Kansas Survives Year Without a Statewide Tax Increase

Published January 1, 2005

For the first time since 1998, Kansas legislators in 2004 declined to enact a statewide tax hike, one of several reasons 2004 could be considered a historic year for Kansas taxpayers.

That achievement may prove to be short-lived, however, as the Kansas Supreme Court’s school finance decision has yet to be announced. That decision, which will determine whether the aggregate funding provided for public elementary and secondary education is “suitable” under the Kansas Constitution, is likely to shape the proposals and issues taking center stage for 2005 at the statehouse.

High-Taxers Lost Support

Governor Kathleen Sebelius, a Democrat, was a major loser at the ballot box twice in 2004. In November the Democratic minority in the legislature shrank from 55 seats to 52 seats in the Kansas House and Senate.

Sebelius nearly lost three more Senate allies, as three of the Senate races won by Democrats were decided by fewer than 700 votes. The overall Senate balance remains 30 Republicans and 10 Democrats.

Equally bad for the governor was the fate of Republicans who joined her in attempting to raise taxes and spending. In August, GOP primary election voters defeated several pro-tax Republicans, including Bill Kassebaum, Cindy Neighbor, and even the Senate tax committee chairman, Dave Corbin. As a result of the August Republican primary and November general election, there will be more fiscal conservatives in the Kansas legislature in 2005 than in 2004.

Sales Tax Hike Defeated

In northeast Kansas and northwest Missouri, a proposal for a bi-state, one-quarter percent sales tax hike was defeated in four of the five counties where it appeared on the ballot, stopping it from being enacted anywhere in the bi-state area. The proposal would have applied in Kansas and Missouri counties surrounding Kansas City, to fund renovations of Arrowhead and Kauffman stadiums for the Chiefs and Royals (the city’s professional football and baseball teams), as well as for “cultural” projects.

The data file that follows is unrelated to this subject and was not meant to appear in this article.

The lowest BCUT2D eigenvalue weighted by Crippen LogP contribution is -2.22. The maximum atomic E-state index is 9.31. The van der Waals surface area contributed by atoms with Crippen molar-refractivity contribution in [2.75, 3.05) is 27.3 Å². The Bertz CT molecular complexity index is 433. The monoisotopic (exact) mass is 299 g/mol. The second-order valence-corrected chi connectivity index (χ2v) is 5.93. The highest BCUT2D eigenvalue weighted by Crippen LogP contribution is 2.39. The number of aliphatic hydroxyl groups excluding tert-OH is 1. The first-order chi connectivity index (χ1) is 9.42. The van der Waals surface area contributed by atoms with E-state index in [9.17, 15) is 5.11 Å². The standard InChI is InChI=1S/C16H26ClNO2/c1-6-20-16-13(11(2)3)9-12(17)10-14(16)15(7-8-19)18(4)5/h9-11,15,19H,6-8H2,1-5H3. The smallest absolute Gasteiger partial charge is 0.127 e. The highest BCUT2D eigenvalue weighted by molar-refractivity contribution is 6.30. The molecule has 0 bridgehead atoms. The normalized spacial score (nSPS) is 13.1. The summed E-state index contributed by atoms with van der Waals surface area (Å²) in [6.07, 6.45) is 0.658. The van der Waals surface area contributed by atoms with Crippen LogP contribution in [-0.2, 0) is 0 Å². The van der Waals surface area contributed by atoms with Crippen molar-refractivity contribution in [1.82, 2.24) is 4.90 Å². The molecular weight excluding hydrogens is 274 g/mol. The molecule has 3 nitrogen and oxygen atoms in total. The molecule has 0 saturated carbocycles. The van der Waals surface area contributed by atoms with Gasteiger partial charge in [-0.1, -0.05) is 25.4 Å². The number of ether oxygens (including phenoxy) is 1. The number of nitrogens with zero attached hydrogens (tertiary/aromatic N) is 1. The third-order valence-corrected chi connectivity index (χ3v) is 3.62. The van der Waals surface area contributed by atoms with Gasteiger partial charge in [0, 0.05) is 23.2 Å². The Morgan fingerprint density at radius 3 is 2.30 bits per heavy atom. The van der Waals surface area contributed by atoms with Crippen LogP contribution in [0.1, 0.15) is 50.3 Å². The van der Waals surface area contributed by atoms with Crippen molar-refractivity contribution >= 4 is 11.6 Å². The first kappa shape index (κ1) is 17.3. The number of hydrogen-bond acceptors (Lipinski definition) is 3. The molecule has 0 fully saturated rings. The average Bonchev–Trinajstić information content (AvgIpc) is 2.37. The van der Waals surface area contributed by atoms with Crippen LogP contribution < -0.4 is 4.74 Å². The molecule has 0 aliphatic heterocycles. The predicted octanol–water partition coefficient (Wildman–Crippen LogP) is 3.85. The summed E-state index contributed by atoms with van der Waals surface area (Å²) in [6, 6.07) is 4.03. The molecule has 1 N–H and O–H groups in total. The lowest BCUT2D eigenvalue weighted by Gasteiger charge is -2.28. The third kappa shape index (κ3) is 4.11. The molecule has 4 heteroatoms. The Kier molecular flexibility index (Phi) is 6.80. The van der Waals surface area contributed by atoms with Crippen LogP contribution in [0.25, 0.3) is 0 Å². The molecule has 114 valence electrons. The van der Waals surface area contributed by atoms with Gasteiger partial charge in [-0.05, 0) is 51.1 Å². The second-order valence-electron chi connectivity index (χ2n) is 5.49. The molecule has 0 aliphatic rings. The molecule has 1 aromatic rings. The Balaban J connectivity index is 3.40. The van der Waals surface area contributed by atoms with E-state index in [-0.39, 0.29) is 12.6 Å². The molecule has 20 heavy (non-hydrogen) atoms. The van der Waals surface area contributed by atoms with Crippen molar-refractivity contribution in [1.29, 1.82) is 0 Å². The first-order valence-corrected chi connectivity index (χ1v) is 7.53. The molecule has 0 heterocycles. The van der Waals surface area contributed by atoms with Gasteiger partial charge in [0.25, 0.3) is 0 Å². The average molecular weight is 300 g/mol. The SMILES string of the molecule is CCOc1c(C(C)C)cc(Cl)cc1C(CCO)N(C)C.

Although many such tax hikes were defeated, the “carrot-and-stick” approach to raising local sales taxes worked in several Kansas communities.

The carrot approach of promising property tax relief if the voters would approve a 1 cent local sales tax worked in Pottawatomie County. The tax increase raised the total rate to 6.3 percent effective January 1, 2005.

In an advisory vote in Sedgwick County, the stick approach was used successfully by tax hike proponents who threatened voters that if they rejected a “temporary” two-and-a-half year county sales tax hike, the only alternative would be a 20-year property tax hike. A 52 percent majority voted for this increase in the local sales tax, from 6.3 percent (which included a 1 percent county tax) to 7.3 percent. The legislature will have to act to give Sedgwick County the authority to hike its portion of the tax from 1 to 2 percent.

Governor Planning Tax Hikes

Sebelius is being mentioned as a possible national candidate for the Democrats in 2008. In the meantime, she has decided to work toward raising excise taxes on tobacco in addition to her previous requests for higher property, income, and sales taxes. The governor’s push for higher taxes before the Kansas Supreme Court rules on school funding, however, is out of step with the fiscal conservatism projected by a sizable majority of Kansans in the 2004 election.

Karl Peterjohn ([email protected]) is executive director of the Kansas Taxpayers Network.